The 1954 Eduardo Fernando Catalano House in Raleigh — with its large glass walls and curved roof — was destroyed in 2001. This modernist house was one of the state’s most famous, and its destruction was a loss to preservationists everywhere. Preventing similar losses has been the mission of the nonprofit USModernist for the past 16 years: to document, preserve, and promote modernist buildings, first in the Triangle and now around the world. North Carolina tours occur twice a year, in the spring and fall, and showcase eight houses. In September, the Modapalooza House Tour buses modernism fans around the Triangle to see newer modernist homes and meet architects and builders. People come from all over the state to see these houses, and it’s no wonder why: “Modernist houses are basically livable works of art,” says Executive Director George Smart. “[They] brought in a new way of living for Americans.” — Hannah Kaufman

(919) 740-8407

Go paddling with Haw River Canoe & Kayak Co. photograph by Anagram Photo

The Haw River Canoe & Kayak Co.

Joe Jacob founded The Haw River Canoe & Kayak Co. with the goal of bringing people closer to nature and showing them the joy of being outside. “It’s like being Santa Claus,” he says of his job. “You get to make that [good time] happen.” The company offers both self-guided and guided tours, as well as instructional trips and courses for those looking to learn the fundamentals of paddling. Each month, a particularly popular paddling trip takes place under the full moon. — Emma Shew

The open-air Hummers on Wild Horse Adventure Tours drive right on the beach, where wild horses are sometimes spotted at the water’s edge. Photography courtesy of COROLLA WILD HORSE TOURS

Wild Horse Adventure Tours

In Currituck County, beachgoers can see some of the East Coast’s most majestic animals roaming free. Wild Horse Adventure Tours takes groups to the northernmost Outer Banks beaches in open-air Hummers, which are custom-built with open sides and stadium seats to ensure a comfortable but intense experience, says tour guide Grady “Tree” Cole. “We do our best to find as many horses as we can. We’re spending quality time with the horses but keeping our distance.” Tours are two hours long and stretch over the beach, through maritime woods, and over dunes to reach the wild horse sanctuary, where horses walk among the houses in the dunes. Proceeds from the tour go toward protecting the horses, and each driver shares their own engaging personality and fun facts, educating the public on how humans and horses can coexist. — Hannah Kaufman

(252) 489-2020

Discover a four-acre marine farm on Cape Fear Oyster Company’s OysTour photograph by Matt Hulsman

Cape Fear OysTour
Scotts Hill

On Cape Fear Oyster Company’s OysTour, a 21-foot tour boat takes groups around the company’s four-acre marine farm to see oysters in all their stages: growing in their pods, when they measure less than half an inch; being moved to various bags based on size; and finally reaching maturity at nearly three inches, which is the size of the oysters that end up on your table. Oyster samples are offered right there on the water, and the captain speaks about why these sea creatures are so important to the ecosystems they populate: One oyster can filter 40 to 50 gallons of water a day, says co-owner David Wortman. “Oysters provide such an important part of our environment, keeping our waters clean and pristine. There’s only so much area around the world to grow oysters in, and we’re fortunate enough to live on the coast and have the ability to grow these oysters.” — Hannah Kaufman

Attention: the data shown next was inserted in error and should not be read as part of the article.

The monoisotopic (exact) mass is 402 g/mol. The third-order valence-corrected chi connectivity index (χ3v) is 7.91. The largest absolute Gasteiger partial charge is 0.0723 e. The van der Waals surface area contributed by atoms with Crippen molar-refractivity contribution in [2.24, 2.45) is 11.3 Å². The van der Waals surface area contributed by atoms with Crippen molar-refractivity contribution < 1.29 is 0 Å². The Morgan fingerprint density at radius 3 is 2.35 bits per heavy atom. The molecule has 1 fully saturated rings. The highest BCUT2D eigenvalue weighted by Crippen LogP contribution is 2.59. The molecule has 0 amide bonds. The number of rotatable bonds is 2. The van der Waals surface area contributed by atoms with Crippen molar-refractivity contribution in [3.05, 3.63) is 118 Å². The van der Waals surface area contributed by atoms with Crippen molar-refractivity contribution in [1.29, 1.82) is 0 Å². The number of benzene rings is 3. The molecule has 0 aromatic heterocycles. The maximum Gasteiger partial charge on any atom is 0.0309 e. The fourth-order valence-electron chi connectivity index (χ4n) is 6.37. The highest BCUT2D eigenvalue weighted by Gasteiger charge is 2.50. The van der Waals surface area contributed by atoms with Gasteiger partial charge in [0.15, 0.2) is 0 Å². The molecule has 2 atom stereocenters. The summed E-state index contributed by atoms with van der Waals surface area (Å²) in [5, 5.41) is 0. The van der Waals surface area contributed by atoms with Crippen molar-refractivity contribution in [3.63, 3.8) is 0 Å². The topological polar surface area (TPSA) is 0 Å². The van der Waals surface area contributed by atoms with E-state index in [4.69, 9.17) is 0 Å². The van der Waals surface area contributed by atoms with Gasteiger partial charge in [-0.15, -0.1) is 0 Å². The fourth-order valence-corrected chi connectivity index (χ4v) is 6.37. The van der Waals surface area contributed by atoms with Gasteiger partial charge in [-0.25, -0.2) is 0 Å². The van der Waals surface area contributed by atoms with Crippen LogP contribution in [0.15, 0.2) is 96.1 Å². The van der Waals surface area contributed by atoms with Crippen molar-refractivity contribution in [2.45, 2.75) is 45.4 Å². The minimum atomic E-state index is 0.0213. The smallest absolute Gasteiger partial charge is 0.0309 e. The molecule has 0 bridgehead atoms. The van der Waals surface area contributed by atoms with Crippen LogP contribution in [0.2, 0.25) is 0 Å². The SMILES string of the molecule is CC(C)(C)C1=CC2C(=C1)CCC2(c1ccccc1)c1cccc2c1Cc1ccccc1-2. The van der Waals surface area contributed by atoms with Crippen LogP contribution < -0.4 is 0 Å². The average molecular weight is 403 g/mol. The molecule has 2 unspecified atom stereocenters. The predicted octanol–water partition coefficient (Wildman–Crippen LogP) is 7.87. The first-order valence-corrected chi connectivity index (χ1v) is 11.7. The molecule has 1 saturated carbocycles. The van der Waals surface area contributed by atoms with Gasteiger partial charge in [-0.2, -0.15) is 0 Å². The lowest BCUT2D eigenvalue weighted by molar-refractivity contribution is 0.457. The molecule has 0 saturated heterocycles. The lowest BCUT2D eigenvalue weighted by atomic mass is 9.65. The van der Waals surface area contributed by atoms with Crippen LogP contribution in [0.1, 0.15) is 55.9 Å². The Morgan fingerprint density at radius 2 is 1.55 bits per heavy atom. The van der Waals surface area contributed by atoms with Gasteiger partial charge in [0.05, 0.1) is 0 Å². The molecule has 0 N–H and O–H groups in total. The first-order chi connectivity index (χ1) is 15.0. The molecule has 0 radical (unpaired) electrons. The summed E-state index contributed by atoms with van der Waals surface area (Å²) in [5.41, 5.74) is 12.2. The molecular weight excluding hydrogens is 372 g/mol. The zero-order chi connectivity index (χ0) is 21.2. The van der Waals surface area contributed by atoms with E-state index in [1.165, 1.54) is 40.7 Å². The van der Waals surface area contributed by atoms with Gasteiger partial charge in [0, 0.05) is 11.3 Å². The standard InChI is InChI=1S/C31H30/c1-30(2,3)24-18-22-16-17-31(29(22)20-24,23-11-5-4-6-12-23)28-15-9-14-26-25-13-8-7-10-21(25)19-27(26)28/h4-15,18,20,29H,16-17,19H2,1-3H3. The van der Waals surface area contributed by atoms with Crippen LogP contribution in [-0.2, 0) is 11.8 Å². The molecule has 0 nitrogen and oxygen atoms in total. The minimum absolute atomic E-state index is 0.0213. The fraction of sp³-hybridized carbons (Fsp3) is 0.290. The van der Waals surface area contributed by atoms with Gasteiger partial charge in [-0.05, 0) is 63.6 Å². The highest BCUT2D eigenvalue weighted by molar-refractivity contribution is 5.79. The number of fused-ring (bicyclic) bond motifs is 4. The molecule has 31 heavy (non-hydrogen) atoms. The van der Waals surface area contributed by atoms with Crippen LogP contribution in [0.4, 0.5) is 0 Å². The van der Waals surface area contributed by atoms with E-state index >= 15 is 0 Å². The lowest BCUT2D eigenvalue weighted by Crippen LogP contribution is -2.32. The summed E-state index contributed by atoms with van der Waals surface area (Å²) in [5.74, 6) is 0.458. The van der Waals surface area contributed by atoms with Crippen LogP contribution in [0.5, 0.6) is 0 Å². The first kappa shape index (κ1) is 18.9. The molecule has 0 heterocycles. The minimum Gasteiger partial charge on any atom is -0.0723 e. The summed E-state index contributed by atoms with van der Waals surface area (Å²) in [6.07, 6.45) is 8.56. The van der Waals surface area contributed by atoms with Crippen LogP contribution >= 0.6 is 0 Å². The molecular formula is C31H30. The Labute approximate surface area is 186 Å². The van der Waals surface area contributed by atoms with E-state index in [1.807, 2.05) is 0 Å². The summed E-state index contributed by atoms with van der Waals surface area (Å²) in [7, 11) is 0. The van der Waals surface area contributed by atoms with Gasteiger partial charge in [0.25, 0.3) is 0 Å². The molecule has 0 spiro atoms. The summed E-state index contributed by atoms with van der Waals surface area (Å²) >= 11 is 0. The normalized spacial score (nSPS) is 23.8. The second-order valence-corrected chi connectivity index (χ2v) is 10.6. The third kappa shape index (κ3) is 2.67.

(910) 231-9606

Explore the islands and marshes of the Rachel Carson Reserve with Science by the Sea. photograph by Baxter Miller

Science by the Sea

On the Crystal Coast, one woman and her little flat-bottom boat are a real-life textbook on all things maritime. Science by the Sea, run by licensed captain and seasoned tour guide Miriam Sutton, offers three-hour private tours for two adults at the Rachel Carson Reserve, with all proceeds going to her Science by the Sea educational nonprofit. The Rachel Carson Reserve includes 2,315 acres of islands, marshes, and open water, and is named after the late marine biologist for her legacy of conservation work, marine research, and environmental advocacy. On Sutton’s tours, visitors can learn about the reserve’s history, fisheries, and robust ecosystems — even gaining access to places that are generally unseen by the human eye. “I think a lot of [people] are in awe when I get them inside a tidal creek surrounded by the marsh,” Sutton says. “They’ve just never really been inside a marsh like that before, and to be able to pull up alongside the marsh grass and see the oysters and all the things crawling around in the bottom — it’s amazing.” — Hannah Kaufman

(252) 515-0760

Tours of Fayetteville often include a visit to the Market House downtown. photograph by Anna Routh Barzin

Downtown Fayetteville Tours

Did you know that Fayetteville was almost North Carolina’s state capital? That there was a major fire in 1831 that destroyed much of the city? That Gen. William T. Sherman marched through here in 1865? Fayetteville has a rich history, and tales like these are what make Downtown Fayetteville Tours so special. These local walking tours — including a historical tour, a ghost tour, and a bar crawl — cover about two miles over the course of one and a half to two hours. Veteran Andy Iglesias started the company to appeal to the transitory military community around Fort Bragg, and military history in the area abounds. While on the tour, you might even hear whispers from the ghost of the military officer Marquis de Lafayette, Fayetteville’s namesake, who died in 1834. — Hannah Kaufman

(910) 444-0034

This story was published on Aug 31, 2023

Hannah Kaufman

Hannah is a summer 2023 editorial intern at Our State. She is a rising senior at UNC Chapel Hill, and has written for the Daily Tar Heel, INDY Week, Walter magazine, and more.